The article was originally published in Forbes magazine.
With the development of the Smart Cities concept (classified according to the scale proposed by Boyd Cohen), the approach to the possibilities and directions of implementing intelligent solutions have changed. Currently, “smart” wants to be – and more importantly – can be any city no matter if it has 1 million, 300 thousand or 50 thousand inhabitants. This is due to the availability and implementation of numerous programs and projects for the implementation of modern technologies in various areas of the city.
One of the aspects of the Smart Cities 2.0 idea, the implementation which predominates in Poland, is to open up city data resources for use by external entities. Systems for managing public transport, traffic, energy, greenery and many more areas generate huge data sets. The implementation of the process of its sharing carries with it substantial benefits, starting with increasing the transparency and effectiveness of the functioning of public administration bodies, increasing the participation of citizens in exercising power and in the process of data re-use or building an innovative environment as a support for companies and the creative industry (according to the Open Data Program for 2021-2027). Therefore, currently data opening is not a trend or a practice of the largest agglomerations, but a necessity from the point of view of the development of each city.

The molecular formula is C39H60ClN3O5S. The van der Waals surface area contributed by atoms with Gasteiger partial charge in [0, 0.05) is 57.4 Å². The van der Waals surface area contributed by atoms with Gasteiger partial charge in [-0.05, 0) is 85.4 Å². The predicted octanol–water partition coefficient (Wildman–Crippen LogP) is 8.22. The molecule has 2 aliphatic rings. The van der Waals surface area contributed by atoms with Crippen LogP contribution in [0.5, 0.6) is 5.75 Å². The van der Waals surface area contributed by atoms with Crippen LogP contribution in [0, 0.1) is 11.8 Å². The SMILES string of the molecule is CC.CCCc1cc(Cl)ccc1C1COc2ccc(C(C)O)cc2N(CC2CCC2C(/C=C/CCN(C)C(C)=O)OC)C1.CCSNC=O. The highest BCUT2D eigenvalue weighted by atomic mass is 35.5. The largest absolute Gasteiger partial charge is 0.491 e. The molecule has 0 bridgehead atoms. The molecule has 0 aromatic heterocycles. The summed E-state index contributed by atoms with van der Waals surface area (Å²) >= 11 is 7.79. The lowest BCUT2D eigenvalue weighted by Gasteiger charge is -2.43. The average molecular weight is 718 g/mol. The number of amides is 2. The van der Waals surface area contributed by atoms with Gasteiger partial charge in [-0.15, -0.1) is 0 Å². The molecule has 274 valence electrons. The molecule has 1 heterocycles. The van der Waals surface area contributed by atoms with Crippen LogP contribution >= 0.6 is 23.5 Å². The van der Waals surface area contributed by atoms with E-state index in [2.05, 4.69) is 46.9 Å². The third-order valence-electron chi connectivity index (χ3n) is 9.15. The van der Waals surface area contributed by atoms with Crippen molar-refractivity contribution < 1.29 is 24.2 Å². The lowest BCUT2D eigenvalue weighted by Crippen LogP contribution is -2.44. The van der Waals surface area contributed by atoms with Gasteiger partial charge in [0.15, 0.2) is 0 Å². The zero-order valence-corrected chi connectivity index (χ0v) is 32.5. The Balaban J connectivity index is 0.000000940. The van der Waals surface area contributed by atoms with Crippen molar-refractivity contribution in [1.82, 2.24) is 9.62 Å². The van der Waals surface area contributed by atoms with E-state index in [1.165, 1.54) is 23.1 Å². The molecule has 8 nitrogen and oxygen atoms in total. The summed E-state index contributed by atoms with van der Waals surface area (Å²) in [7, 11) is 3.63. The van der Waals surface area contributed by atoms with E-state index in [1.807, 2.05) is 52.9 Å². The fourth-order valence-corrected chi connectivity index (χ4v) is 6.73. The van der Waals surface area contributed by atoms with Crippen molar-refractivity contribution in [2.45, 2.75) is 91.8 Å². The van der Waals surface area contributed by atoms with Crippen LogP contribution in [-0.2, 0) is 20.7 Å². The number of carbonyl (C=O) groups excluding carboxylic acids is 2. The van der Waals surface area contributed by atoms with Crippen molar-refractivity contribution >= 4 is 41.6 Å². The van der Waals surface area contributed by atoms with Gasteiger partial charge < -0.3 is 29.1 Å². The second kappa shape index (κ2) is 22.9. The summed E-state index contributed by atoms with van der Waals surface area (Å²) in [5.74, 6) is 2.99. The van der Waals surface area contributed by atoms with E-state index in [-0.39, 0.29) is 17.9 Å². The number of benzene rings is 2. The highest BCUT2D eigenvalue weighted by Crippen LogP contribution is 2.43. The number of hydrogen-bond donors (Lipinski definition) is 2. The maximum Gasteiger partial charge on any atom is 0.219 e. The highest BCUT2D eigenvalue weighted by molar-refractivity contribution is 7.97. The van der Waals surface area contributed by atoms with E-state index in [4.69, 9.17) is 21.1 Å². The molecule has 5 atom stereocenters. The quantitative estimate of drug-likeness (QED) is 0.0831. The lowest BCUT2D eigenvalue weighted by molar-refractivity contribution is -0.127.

Legal regulations regarding open data
The updated Act on open data and re-use of public sector information, effective on December 8, 2021, obliges the entities specified therein, e.g. public finance sector units, to share or transfer this information for re-use. An additional stimulus activating the process is the attachment to the act on the Open Data Program (ODP) and the Data Portal. The main goals of these actions are, among others: increasing the availability of data on the Portal, improving its quality, increasing the use and exchange of data or increasing the knowledge of public administration employees in the field of opening and managing data.